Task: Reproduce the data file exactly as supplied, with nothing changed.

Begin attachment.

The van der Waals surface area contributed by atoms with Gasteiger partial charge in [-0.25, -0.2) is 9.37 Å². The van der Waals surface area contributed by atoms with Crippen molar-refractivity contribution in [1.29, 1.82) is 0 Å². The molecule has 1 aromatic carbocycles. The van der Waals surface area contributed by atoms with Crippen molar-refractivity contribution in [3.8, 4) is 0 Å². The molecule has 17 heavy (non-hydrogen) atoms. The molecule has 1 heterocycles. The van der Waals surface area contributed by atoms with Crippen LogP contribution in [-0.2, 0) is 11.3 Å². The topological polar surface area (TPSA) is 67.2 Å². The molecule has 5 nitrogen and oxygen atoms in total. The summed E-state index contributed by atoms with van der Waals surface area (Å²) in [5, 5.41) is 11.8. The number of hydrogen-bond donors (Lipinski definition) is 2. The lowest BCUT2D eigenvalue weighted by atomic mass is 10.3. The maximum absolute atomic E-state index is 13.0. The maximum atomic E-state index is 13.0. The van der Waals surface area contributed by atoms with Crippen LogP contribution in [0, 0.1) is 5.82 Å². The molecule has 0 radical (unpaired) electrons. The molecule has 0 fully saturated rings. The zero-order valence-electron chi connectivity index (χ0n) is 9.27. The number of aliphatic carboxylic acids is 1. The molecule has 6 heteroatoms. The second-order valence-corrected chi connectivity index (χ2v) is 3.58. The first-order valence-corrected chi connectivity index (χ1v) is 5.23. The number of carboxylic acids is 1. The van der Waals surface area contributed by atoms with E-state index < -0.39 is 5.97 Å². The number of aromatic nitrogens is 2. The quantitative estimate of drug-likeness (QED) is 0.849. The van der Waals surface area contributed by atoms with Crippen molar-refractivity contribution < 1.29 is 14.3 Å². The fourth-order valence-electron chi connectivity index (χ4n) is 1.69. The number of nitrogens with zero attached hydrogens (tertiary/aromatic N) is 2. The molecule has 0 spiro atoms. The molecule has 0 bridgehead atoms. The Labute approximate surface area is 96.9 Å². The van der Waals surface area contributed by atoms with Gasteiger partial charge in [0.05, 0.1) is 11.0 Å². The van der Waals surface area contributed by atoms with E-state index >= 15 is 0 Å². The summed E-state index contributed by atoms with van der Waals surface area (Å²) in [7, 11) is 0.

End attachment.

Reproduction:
The van der Waals surface area contributed by atoms with Gasteiger partial charge in [-0.25, -0.2) is 9.37 Å². The van der Waals surface area contributed by atoms with Crippen molar-refractivity contribution in [1.29, 1.82) is 0 Å². The molecule has 1 aromatic carbocycles. The van der Waals surface area contributed by atoms with Crippen molar-refractivity contribution in [3.8, 4) is 0 Å². The molecule has 17 heavy (non-hydrogen) atoms. The molecule has 1 heterocycles. The van der Waals surface area contributed by atoms with Crippen LogP contribution in [-0.2, 0) is 11.3 Å². The topological polar surface area (TPSA) is 67.2 Å². The molecule has 5 nitrogen and oxygen atoms in total. The summed E-state index contributed by atoms with van der Waals surface area (Å²) in [5, 5.41) is 11.8. The number of hydrogen-bond donors (Lipinski definition) is 2. The lowest BCUT2D eigenvalue weighted by atomic mass is 10.3. The maximum absolute atomic E-state index is 13.0. The maximum atomic E-state index is 13.0. The van der Waals surface area contributed by atoms with Crippen LogP contribution in [0, 0.1) is 5.82 Å². The molecule has 0 radical (unpaired) electrons. The molecule has 0 fully saturated rings. The zero-order valence-electron chi connectivity index (χ0n) is 9.27. The number of aliphatic carboxylic acids is 1. The molecule has 6 heteroatoms. The second-order valence-corrected chi connectivity index (χ2v) is 3.58. The first-order valence-corrected chi connectivity index (χ1v) is 5.23. The number of carboxylic acids is 1. The van der Waals surface area contributed by atoms with E-state index < -0.39 is 5.97 Å². The number of aromatic nitrogens is 2. The quantitative estimate of drug-likeness (QED) is 0.849. The van der Waals surface area contributed by atoms with Crippen molar-refractivity contribution < 1.29 is 14.3 Å². The fourth-order valence-electron chi connectivity index (χ4n) is 1.69. The number of nitrogens with zero attached hydrogens (tertiary/aromatic N) is 2. The molecule has 0 spiro atoms. The molecule has 0 bridgehead atoms. The Labute approximate surface area is 96.9 Å². The van der Waals surface area contributed by atoms with Gasteiger partial charge in [0.05, 0.1) is 11.0 Å². The van der Waals surface area contributed by atoms with E-state index >= 15 is 0 Å². The summed E-state index contributed by atoms with van der Waals surface area (Å²) in [7, 11) is 0.